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Workers At Con-Way Freight In Miami Vote To Join Teamsters Local 769

Drivers And Dockworkers Seek Job Security, Fairness, Pension

(MIAMI) – A group of 74 drivers and dockworkers at Con-way Freight in Miami Lakes, Fla., voted today to join Teamsters Local 769 in North Miami, Fla.

“The Con-way workers have taken a bold step today to improve their lives and have a more secure future as Teamsters,” said Mike Scott, President of Teamsters Local 769. “As we have seen across the country, the company spent lots of money to wage a vicious anti-worker campaign, but the workers remained strong and united and didn’t let management’s bullying get to them.”

The victory follows two earlier ones at Con-way: On September 12, 2014, a group of 113 drivers and dockworkers at Con-way Freight in Laredo, Texas, voted to join Teamsters Local 657. On September 23, 2014, a group of 44 workers in Vernon, Calif., voted to join Teamsters Local 63.

“We work hard to make this company successful, and we want fair wages, better benefits and working conditions, and a pension,” said Emiliano Najera, a driver. “We deserve to be treated with respect and dignity for doing a good job every day.”

Numerous campaigns at Con-way and FedEx Freight are under way, and the Teamsters Union is committed to helping the drivers win a more secure future.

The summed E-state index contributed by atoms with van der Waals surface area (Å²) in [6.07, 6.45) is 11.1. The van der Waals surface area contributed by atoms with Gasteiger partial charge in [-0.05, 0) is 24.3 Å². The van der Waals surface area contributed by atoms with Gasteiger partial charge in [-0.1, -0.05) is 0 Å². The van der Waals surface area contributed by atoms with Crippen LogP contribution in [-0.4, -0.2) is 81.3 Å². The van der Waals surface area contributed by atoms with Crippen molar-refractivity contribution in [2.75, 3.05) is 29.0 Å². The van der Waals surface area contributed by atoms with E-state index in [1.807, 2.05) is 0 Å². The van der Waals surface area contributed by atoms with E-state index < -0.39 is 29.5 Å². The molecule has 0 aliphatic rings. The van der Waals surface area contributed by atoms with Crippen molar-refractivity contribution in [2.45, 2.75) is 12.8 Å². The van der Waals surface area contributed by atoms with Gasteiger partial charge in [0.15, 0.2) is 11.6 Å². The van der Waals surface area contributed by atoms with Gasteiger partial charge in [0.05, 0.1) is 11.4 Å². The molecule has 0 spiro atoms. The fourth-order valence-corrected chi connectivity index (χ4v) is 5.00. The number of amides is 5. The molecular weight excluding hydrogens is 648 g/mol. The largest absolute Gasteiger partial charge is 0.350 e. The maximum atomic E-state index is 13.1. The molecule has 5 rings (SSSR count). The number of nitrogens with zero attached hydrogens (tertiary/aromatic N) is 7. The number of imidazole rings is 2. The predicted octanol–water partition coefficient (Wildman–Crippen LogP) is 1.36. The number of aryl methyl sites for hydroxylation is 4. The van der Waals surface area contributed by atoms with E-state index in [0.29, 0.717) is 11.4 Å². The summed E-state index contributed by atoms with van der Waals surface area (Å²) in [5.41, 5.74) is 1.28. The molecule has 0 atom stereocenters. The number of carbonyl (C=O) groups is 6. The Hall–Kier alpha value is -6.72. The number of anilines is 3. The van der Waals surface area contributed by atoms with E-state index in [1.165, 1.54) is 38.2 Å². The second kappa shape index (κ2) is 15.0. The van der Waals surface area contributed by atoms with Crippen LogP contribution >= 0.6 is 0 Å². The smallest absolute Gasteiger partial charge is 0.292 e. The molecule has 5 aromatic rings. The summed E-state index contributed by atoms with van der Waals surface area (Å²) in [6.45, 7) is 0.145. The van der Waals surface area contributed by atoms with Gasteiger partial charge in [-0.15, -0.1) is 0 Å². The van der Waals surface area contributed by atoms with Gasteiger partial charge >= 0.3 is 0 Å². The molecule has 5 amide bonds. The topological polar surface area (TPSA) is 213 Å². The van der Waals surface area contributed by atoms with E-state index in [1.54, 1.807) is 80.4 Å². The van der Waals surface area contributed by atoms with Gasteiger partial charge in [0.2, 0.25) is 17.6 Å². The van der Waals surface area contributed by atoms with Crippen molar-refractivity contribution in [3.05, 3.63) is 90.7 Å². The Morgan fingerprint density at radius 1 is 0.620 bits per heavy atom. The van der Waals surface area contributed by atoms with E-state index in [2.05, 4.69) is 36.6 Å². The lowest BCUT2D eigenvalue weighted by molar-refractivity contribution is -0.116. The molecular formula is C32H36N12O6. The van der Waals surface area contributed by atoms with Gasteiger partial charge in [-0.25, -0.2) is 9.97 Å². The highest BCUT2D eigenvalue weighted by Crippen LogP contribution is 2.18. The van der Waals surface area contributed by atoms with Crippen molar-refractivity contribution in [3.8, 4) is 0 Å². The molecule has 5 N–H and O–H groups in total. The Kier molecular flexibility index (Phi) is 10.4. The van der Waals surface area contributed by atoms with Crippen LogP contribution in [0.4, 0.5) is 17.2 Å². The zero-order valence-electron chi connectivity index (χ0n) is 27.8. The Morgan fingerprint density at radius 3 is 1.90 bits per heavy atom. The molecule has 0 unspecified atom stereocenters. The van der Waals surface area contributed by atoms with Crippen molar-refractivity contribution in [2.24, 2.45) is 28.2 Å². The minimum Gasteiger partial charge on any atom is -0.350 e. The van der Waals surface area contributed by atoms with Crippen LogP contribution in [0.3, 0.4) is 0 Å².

“The drivers and dockworkers at Con-way, like the workers at FedEx Freight, are fed up,” said Jim Hoffa, Teamsters General President. “These elections are proof that workers are willing to take a stand to improve their work lives and win the security they deserve for themselves and for their families.”

The workers’ campaigns to join the Teamsters have already paid off. After organizing got under way at Con-way, the company announced it would increase truck driver pay by $60 million in 2015, among other improvements. At FedEx Freight, the company announced an 80-cent-per-hour raise a few days after Teamsters Local 107 in Philadelphia filed for an election, and the company got rid of its overly punitive driver scorecard, which gives drivers infraction points for errors.

“It seems more than mere coincidence that these two companies have announced significant pay increases just as hundreds of workers across the U.S. are approaching our local unions seeking representation,” said Tyson Johnson, Director of the Teamsters National Freight Division. “The unfulfilled promises that have been made to drivers and dockworkers over the past decade are coming back to haunt management. Workers now realize the only way to achieve meaningful change in the workplace is to get it in writing in a binding contract.”

Founded in 1903, the International Brotherhood of Teamsters represents 1.4 million hardworking men and women throughout the United States, Canada and Puerto Rico. Visit www.teamster.org for more information. Follow us on Twitter @Teamsters and on Facebook at www.facebook.com/teamsters.

 

       

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